spontaneity.  In the second movement, Beethoven kind of writes that
quality into the music -- time sort of hangs, as the player gropes toward
the sunburst that constitutes the last movement.  Nissman makes more of
a transition and more of a build than other pianists I've heard, not
getting loud or urgent before the beginning of the first rondo episode,
and she falls back plenty during the course of the movement.  Consequently,
her highs hit with tremendous force, and the rondo moves in the large
like a juggernaut.  I must also say this is the most cleanly-played
"Waldstein" I've ever heard, particularly the piano fanfares at the
first-movement climax.

I have no idea how many amateurs soulfully moon their way through the
first movement of the "Moonlight" or how many recordings of the entire
sonata have been committed.  I do remember the most prestigious piano
teacher in Cleveland forbidding his students working on the first movement
until they could play the stormy last movement to his satisfaction.  As
for the pros, finding something new to say about it strikes me as awfully
hard.  My current favorite recording, Radu Lupu's, doesn't have that
much originality, but it is indeed beautiful, as is Nissman's, and in
much the same way.  It's not that often you encounter a genuine rethinking
of the sonata, like Istomin's.  The brief, joyous scherzo second movement
loses a bit of its mania and preciousness under Nissman's guidance.
Here, her playing evokes the classic pastoral.  The last movement confirms
Nissman's instincts in general.  She doesn't throw everything to the
winds right away and all at once.  Everything builds and falls back, so
she reaches a peak several times, with always enough left over to go
higher without banging.  By the time she reaches the end, the those
next-to-final bars practically pole-ax you and wring you out.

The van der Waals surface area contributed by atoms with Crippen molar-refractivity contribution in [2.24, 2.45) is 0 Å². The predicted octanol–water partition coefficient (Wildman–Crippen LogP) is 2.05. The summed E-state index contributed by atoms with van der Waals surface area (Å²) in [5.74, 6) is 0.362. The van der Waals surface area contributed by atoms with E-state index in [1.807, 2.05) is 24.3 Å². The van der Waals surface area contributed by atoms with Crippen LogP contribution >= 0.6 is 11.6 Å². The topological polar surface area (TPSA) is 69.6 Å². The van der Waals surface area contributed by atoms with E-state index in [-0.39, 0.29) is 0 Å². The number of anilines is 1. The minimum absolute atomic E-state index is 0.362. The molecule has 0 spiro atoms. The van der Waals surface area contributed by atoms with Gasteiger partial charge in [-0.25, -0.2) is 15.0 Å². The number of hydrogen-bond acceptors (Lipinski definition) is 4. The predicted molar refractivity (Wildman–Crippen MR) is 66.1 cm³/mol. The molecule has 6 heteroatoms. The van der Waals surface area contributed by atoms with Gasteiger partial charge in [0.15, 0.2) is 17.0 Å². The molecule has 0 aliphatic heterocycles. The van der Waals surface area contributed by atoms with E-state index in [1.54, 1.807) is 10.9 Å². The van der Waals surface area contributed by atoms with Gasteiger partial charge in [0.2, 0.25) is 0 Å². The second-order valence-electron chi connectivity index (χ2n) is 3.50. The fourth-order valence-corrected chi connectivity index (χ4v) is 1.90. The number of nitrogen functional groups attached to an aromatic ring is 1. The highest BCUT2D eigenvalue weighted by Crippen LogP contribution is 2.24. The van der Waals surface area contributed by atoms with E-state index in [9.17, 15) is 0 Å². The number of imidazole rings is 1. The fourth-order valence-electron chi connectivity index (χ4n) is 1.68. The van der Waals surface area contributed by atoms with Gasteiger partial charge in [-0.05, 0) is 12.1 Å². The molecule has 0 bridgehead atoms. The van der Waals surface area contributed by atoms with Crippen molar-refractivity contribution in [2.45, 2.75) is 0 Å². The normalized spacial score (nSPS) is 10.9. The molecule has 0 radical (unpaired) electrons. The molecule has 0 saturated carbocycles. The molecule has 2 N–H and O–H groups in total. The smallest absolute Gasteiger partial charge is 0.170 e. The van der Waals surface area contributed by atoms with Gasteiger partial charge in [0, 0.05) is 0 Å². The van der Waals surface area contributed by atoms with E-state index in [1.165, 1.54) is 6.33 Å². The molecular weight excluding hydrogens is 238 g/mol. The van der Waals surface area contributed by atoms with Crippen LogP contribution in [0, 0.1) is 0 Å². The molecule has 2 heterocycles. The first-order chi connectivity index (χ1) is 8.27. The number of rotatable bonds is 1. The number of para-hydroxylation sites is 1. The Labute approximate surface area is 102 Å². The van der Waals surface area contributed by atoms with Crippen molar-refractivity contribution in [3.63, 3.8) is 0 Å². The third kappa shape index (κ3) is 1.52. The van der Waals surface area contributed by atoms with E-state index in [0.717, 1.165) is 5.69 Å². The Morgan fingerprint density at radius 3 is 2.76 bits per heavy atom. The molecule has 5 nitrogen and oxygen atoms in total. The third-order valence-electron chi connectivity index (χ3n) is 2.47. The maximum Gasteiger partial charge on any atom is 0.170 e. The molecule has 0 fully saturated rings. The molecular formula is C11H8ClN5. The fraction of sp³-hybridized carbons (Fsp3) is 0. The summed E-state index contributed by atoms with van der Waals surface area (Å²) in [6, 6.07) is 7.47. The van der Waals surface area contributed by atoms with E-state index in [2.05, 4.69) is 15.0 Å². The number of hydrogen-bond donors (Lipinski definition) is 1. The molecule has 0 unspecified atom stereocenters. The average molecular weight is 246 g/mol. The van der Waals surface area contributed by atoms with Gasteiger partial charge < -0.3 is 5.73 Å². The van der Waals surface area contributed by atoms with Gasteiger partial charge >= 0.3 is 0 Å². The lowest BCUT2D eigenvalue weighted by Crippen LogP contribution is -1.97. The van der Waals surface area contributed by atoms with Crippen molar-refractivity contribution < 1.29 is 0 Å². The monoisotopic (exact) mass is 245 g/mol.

For me, however, Nissman's "Appassionata" constitutes the best part
of the disc.  This is a difficult sonata to find a key to, and I could
name some famous virtuosi who left embarrassing, clueless accounts.  All
of Nissman's virtues come into play here -- concern for the narrative
architecture of an entire movement, plasticity of phrase, the appearance
of spontaneity, the feeling that you're moving along with great and
inevitable power.  Above all, Nissman gives you an emotional maturity,
most beautifully embodied in the first movement's second subject or in
the main chorale-like theme of the second movement.  In fact, her second
movement stands as the finest I've heard.  This is no hot-and-bothered
teen or stormy Manfred, but someone who's seen much and reflected on
experience.  Nevertheless, there's plenty of passion here to go along
with the meditative moments, particularly at the point where the second
movement flows into the third and the end, where Nissman pours out
Schnabels of electricity.

You also get the lagniappe of the "Rage over the Lost Penny," a late
bauble in keeping with the distinctly odd world of the (grossly misnamed)
Bagatelles, op.  112.  The composer has given us a comic portrait, whether
of himself (a traditional speculation) or of somebody else, I have no
idea.  It's not "rage," as much as it is frantic.  You can practically
see the character bouncing off the walls, and yet you get an overall
note of what I can describe best as "merry," a comic opera in little.
Beethoven's having some fun.  Nissman gets all of this.

In short, another winner from Pierian.

Steve Schwartz